There are three narrow arches leading from this hall. The one on the left provides access to a tightly wound staircase that both descends to the kitchen and allows access to the three floors above. The one in the middle leads to a hallway with another, more generously proportioned, spiral staircase and, past it, the reception hall. From the reception hall, the dining hall can be seen to the left and the council room to the right.

The archway to the right descends to the cellar.

Opening the letter, I walked through the central archway and then sat on a settee in the reception hall. The wavy leaded panes of clear glass set into the thick stone walls diffused the light, and the rectangles of colored glass along the tops of the windows made puddles of color on the black and white tiled floor. I like this room. It’s not meant for use, but rather as a stopping place on the way to a meal or a gathering area for people to meet up before embarking on their day’s business. There are several settees, a dressoir sideboard, three pairs of chairs and a table, all lined against the walls in true medieval fashion. The ceilings are of painted wood and beamed. A geometric pattern decorates them in colors of mid-green, gold, and scarlet. The fireplaces at each end are wide and are nearly six feet tall. The mantels are carved from stone and have twisted columns supporting them on either side. Several framed antique maps are hung on the walls.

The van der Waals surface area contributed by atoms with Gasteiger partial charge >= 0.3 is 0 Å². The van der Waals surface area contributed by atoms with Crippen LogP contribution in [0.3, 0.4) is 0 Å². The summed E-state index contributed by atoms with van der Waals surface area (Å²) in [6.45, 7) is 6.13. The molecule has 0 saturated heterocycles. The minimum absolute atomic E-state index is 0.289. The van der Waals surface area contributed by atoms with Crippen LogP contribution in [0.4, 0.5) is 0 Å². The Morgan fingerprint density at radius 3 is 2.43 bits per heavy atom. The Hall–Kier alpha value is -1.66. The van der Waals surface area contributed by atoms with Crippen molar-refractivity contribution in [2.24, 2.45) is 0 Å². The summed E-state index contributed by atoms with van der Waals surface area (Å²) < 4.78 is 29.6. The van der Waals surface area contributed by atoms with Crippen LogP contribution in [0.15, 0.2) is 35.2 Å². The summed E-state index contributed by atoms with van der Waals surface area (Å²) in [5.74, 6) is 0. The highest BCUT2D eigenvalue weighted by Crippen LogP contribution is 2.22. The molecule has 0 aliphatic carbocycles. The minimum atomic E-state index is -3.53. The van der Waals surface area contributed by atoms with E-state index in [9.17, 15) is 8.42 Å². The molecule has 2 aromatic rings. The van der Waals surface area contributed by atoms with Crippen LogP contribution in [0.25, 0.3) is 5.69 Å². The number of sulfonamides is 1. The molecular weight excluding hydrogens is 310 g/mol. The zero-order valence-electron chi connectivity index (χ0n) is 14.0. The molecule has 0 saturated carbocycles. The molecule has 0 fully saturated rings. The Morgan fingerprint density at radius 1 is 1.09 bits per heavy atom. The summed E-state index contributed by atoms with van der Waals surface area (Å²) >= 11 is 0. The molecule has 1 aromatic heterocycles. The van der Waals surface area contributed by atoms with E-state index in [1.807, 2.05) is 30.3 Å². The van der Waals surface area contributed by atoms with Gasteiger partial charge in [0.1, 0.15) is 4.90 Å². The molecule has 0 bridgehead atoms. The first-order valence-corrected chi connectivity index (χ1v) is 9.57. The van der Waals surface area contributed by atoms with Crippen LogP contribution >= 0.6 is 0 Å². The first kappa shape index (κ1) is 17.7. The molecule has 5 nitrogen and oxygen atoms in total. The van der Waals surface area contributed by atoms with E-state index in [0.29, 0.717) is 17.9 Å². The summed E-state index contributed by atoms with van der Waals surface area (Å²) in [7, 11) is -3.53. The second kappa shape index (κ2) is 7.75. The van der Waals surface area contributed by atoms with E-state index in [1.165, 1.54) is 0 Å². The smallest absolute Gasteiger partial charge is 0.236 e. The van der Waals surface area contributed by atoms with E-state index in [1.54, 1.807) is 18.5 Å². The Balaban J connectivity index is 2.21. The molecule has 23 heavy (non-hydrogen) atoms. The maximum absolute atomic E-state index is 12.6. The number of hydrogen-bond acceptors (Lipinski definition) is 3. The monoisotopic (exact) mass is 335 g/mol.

Sliding the letter from the envelope, I admired the heavy, expensive cream paper on which it was written and the assertive slant of the handwriting. It contained a request from an author to rent a room from me for a period of six months. I recognized the name, Robert Cranwell, even after having lived in France for nine years.

Apparently, he’d had the ingenious idea to write a novel that would be loosely based on the life of Alix de Montot, comtesse de Kertanuan. He’d decided that staying at my chateau, reputed to have been her home, would surely inspire greater authenticity in his work.

I couldn’t help but roll my eyes when I read that line.

Alix de Montot.

Had I known the trouble she would cause, I would have burned her journals the day I’d found them. For a fifteenth-century waif, she’d caused a disproportionate amount of chaos in my life.

I’d found her journals in an old trunk in the cave, or cellar, of one of the estate’s outbuildings in a meadow a mile and a half from the chateau. It was the meadow that served as the halfway point of my three-mile jog. I’d had the structure torn down for safety reasons and the foundation stones scattered. The day I discovered the cellar, I had come to make sure the work had been done properly. I noticed a trap door near what had been a corner of the building. Of course, being American, I immediately envisioned a blonde, blue-eyed angelic child falling through the ancient door, breaking a leg, being trapped inside, and slowly starving to death. My next thought was of the inevitable million-euro lawsuit that would follow. The French aren’t a litigious society, but I’m sure eventually they will become one.

In any case, I tried to pull the door up to see exactly what it guarded. I was surprised the wood hadn’t rotted, as the building’s roof had fallen through decades before. The planks forming the door had to have been a good four inches thick, and the hinges and ringed door pull, though rusted, were equally as sturdy. It was the rust that kept me out that first day.

But the next day I was back, armed with a spray can of heavy-duty oven cleaner. I had learned all sorts of tricks as I renovated the chateau’s kitchen. For that room, at least, I’d trusted no one but myself. The oven cleaner